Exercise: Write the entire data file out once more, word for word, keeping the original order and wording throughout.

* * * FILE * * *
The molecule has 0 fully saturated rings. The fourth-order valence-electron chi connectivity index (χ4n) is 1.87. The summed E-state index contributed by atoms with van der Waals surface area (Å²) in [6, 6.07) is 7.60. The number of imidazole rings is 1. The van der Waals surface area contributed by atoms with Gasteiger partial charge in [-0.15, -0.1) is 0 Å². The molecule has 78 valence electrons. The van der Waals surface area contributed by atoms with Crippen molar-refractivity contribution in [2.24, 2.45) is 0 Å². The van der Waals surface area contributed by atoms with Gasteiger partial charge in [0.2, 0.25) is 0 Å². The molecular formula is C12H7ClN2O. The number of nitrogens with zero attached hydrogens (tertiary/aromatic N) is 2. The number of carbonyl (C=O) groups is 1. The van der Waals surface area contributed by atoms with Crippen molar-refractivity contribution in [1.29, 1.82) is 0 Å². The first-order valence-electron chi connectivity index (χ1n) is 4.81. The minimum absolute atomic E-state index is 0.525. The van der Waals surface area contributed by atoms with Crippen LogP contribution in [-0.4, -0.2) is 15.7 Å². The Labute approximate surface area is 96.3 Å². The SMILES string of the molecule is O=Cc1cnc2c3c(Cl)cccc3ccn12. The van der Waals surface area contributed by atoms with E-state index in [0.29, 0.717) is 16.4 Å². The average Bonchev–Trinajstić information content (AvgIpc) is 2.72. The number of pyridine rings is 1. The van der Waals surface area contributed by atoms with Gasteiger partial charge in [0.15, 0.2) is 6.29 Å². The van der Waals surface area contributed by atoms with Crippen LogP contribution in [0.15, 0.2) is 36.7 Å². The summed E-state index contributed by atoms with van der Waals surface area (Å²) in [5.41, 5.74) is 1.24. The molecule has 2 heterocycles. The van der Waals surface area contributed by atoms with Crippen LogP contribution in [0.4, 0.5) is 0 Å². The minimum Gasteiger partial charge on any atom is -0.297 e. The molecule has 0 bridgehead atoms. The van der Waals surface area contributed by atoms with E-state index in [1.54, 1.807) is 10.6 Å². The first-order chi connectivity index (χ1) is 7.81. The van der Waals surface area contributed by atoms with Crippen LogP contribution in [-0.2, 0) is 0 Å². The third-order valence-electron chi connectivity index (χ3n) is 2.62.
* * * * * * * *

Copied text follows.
The molecule has 0 fully saturated rings. The fourth-order valence-electron chi connectivity index (χ4n) is 1.87. The summed E-state index contributed by atoms with van der Waals surface area (Å²) in [6, 6.07) is 7.60. The number of imidazole rings is 1. The van der Waals surface area contributed by atoms with Gasteiger partial charge in [-0.15, -0.1) is 0 Å². The molecule has 78 valence electrons. The van der Waals surface area contributed by atoms with Crippen molar-refractivity contribution in [2.24, 2.45) is 0 Å². The van der Waals surface area contributed by atoms with Gasteiger partial charge in [0.2, 0.25) is 0 Å². The molecular formula is C12H7ClN2O. The number of nitrogens with zero attached hydrogens (tertiary/aromatic N) is 2. The number of carbonyl (C=O) groups is 1. The van der Waals surface area contributed by atoms with Crippen molar-refractivity contribution in [1.29, 1.82) is 0 Å². The first-order valence-electron chi connectivity index (χ1n) is 4.81. The minimum absolute atomic E-state index is 0.525. The van der Waals surface area contributed by atoms with Crippen LogP contribution in [-0.4, -0.2) is 15.7 Å². The Labute approximate surface area is 96.3 Å². The SMILES string of the molecule is O=Cc1cnc2c3c(Cl)cccc3ccn12. The van der Waals surface area contributed by atoms with E-state index in [0.29, 0.717) is 16.4 Å². The average Bonchev–Trinajstić information content (AvgIpc) is 2.72. The number of pyridine rings is 1. The van der Waals surface area contributed by atoms with Gasteiger partial charge in [0.15, 0.2) is 6.29 Å². The van der Waals surface area contributed by atoms with Crippen LogP contribution in [0.15, 0.2) is 36.7 Å². The summed E-state index contributed by atoms with van der Waals surface area (Å²) in [5.41, 5.74) is 1.24. The molecule has 2 heterocycles. The van der Waals surface area contributed by atoms with Crippen LogP contribution in [0.4, 0.5) is 0 Å². The minimum Gasteiger partial charge on any atom is -0.297 e. The molecule has 0 bridgehead atoms. The van der Waals surface area contributed by atoms with E-state index in [1.54, 1.807) is 10.6 Å². The first-order chi connectivity index (χ1) is 7.81. The van der Waals surface area contributed by atoms with Crippen LogP contribution in [-0.2, 0) is 0 Å². The third-order valence-electron chi connectivity index (χ3n) is 2.62.